Government Documents and Maps

Learn about:

  • Government documents: their content, location in the library, and how to find them.
  • Maps: topographic maps and finding maps in the library.

What are government documents?

Government documents are materials published by or at the direction of a government agency. They can and do come from all levels of government including incorporated villages, towns, boroughs, and cities; state agencies; federal agencies; foreign governments; and international bodies such as the United Nations. However, for the purpose of this discussion, we'll focus mainly on the publications of the three branches of the U.S. federal government (executive, judicial, and legislative).

The Government Printing Office (GPO) is the principal publisher of federal government documents. Many government documents are officially made available to the public in libraries through the Depository Library Program.

There are three categories of government documents:

  1. Reports of the government's internal operations (Examples: Congressional Hearings; Supreme Court Decisions).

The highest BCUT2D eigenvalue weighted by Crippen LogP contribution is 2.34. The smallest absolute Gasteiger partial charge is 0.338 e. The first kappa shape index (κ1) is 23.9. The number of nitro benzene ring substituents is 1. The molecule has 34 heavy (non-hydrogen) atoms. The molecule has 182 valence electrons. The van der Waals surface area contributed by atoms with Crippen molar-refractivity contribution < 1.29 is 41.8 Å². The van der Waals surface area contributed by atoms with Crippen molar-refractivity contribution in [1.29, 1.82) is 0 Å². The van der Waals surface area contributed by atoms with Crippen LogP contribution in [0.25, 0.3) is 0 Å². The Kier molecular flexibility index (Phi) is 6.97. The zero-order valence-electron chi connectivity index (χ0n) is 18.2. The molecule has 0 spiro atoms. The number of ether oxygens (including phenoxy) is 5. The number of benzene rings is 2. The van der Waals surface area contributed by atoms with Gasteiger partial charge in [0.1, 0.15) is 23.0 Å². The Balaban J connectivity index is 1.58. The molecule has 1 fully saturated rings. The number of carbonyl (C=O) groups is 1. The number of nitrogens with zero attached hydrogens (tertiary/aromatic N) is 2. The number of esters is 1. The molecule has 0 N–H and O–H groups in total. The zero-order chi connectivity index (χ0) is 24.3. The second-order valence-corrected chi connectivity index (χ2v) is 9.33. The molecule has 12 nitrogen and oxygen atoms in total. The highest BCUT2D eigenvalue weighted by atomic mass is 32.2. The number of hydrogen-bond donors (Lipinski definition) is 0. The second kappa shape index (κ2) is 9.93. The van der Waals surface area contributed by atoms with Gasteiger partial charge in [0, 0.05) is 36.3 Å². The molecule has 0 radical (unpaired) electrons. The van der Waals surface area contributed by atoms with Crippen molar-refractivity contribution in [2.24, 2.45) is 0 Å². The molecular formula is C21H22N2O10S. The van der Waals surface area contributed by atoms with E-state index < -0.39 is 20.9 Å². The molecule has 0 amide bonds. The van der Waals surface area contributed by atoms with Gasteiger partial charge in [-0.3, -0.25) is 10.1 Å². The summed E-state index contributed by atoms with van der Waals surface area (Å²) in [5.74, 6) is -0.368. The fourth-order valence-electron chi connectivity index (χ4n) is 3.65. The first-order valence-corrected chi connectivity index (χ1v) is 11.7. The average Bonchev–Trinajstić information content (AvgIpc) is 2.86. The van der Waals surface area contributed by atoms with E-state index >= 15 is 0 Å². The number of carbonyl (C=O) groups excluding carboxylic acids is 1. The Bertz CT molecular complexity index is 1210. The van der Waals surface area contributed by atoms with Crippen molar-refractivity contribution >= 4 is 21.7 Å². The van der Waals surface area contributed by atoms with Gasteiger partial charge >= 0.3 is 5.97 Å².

2. Legally mandated materials. (Examples: the Population Census; Environmental Impact Statements).
  3. Topical publication generated at various levels of government and deemed worthy of general distribution. (Examples: "A Dietary Assessment of the U.S. Food Supply"; pamphlets distributed at the entrance gates of national parks).

Government documents can be useful sources of information not only for research on the official proceedings of local, state and federal governments, but on almost every conceivable topic including health, education, families, natural resources, and more.